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Japanese contraction of "no desu". Used at the end of a sentence to indicate the idea of "that's why, that's what it is, because of that...". Unfortunately, this is used much more often than it should be by Japanese speakers, due to the fact that they are generally humble and afraid to speak their mind. Sometimes, they say "n da" for no apparent reason. Anyway, there are actually 4 different variations of this form of the copula, each differing by gender/politeness:

  • no desu- Just as in English, saying the whole thing is the most formal and polite. Tends to be used most often in Japanese writing.
  • n desu- The regular, polite form, used in a conversation where you would speak with the -masu form of verbs, such as with someone you didn't know.
  • no- Used by females who are at least somewhat familiar with the person they are talking to.
  • n da- Used by males in a familiar situation, and increasingly becoming popular among the new "independent woman" types in Japan.
Using "n da" in a sentence:
After an i-adjective or verb, simply say whichever form you want to use at the end of the sentence. You can add ne or yo afterward, if you want. To alter the tense of the sentence, alter the tense of of the verb or adjective, not the "da". For example:

Utsukushii n da yo: Because (she's) beautiful!
Biiru o nonda no: (He/she/someone) drank beer, that's why.

After a na-adjective or a noun, you have to add "na" before using "n da", or any other form of it. Generally, when this is done, the "na" and "n" are simply added together-you say "nan da" instead of "na n da". Examples:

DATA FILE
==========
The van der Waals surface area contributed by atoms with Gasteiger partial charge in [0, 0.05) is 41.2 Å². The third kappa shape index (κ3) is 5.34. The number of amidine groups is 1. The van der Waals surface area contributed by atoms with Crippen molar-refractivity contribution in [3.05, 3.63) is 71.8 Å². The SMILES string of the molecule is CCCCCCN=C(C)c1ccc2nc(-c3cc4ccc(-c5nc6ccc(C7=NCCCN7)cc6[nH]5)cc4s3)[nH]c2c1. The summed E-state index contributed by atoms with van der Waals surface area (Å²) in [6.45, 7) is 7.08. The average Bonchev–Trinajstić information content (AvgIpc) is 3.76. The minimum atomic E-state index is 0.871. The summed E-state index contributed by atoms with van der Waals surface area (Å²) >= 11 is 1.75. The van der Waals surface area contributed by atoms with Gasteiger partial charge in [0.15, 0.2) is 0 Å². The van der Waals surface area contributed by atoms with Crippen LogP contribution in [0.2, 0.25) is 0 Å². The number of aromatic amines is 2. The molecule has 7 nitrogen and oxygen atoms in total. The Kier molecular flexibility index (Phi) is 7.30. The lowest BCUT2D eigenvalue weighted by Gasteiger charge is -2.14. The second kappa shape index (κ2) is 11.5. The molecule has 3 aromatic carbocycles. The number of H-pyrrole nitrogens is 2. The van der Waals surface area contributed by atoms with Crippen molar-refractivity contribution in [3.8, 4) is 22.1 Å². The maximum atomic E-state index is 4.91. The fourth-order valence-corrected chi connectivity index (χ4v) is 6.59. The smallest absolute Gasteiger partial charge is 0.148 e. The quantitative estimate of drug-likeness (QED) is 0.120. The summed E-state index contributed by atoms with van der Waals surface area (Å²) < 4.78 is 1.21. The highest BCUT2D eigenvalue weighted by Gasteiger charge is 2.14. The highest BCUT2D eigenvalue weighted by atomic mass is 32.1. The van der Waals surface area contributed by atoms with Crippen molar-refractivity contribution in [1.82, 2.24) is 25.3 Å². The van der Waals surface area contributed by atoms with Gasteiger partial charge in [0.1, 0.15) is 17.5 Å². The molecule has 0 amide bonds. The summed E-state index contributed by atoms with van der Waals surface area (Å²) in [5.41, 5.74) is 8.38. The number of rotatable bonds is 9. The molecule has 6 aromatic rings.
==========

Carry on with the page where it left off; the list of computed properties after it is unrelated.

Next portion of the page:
Kare ga suki na no yo: Because I like him!
Gakusei nan desu ne: (He's) a student, that's why.(Or, that's who he is.)
Negatives are also possible:
(o-)kane o motte inakatta n da: I didn't have any money, that's why.
oishikunai n desu: Because it doesn't taste good.

Questions, and other forms of the copula:

By raising one's intonation at the end of a sentence or including "ka", as you would to ask any question in Japanese, "n da" can be also used to ask "why?". Other forms of "da" can be used, such as "daroo", "deshoo", "ja nai", and "ja arimasen". "Daroo" and "deshoo" both mean "probably", hence, "n daroo" means "that's probably why", "that's who he is", etc. However, "n ja nai" doesn't usually mean "that's probably not why". Instead, it's usually used when asking a question to indicate the idea of "shouldn't it be that way" or "right?". More examples:

Doushite zubon o haite inai n desu ka?: Why arent you wearing pants?
Kanojo ga suki nan ja nai?: You like her, right?
Kazoku wa bimbou nan daroo: Probably because the family is poor.

No de:

Another form of "n da" can be used in the middle of a sentence, "no de". Unlike its cousin, "no de" is usually used in its pure form. "No de" is used to indicate the idea of "because of (portion of sentence before no de), (portion after no de)". Another particle, "kara", has pretty much the same meaning, and is somewhat interchangeable. The only difference is that "no de" is a little more formal, and/or is used in emotional sentences more often than the "neutral" kara. Examples of "no de" in action:

Dorama ga daisuki na no de, terebi o katta: Because she really likes dorama(Japanese drama/soap oprea-type shows), she bought a TV.
Furui niku o tabeta no de, byouki ni narimashita: Because he ate old meat, he became sick.

If you don't understand any of this, or don't know how to conjugate japanese verbs, you should probably go check out japanese grammar. I tried to keep the examples simple though :).

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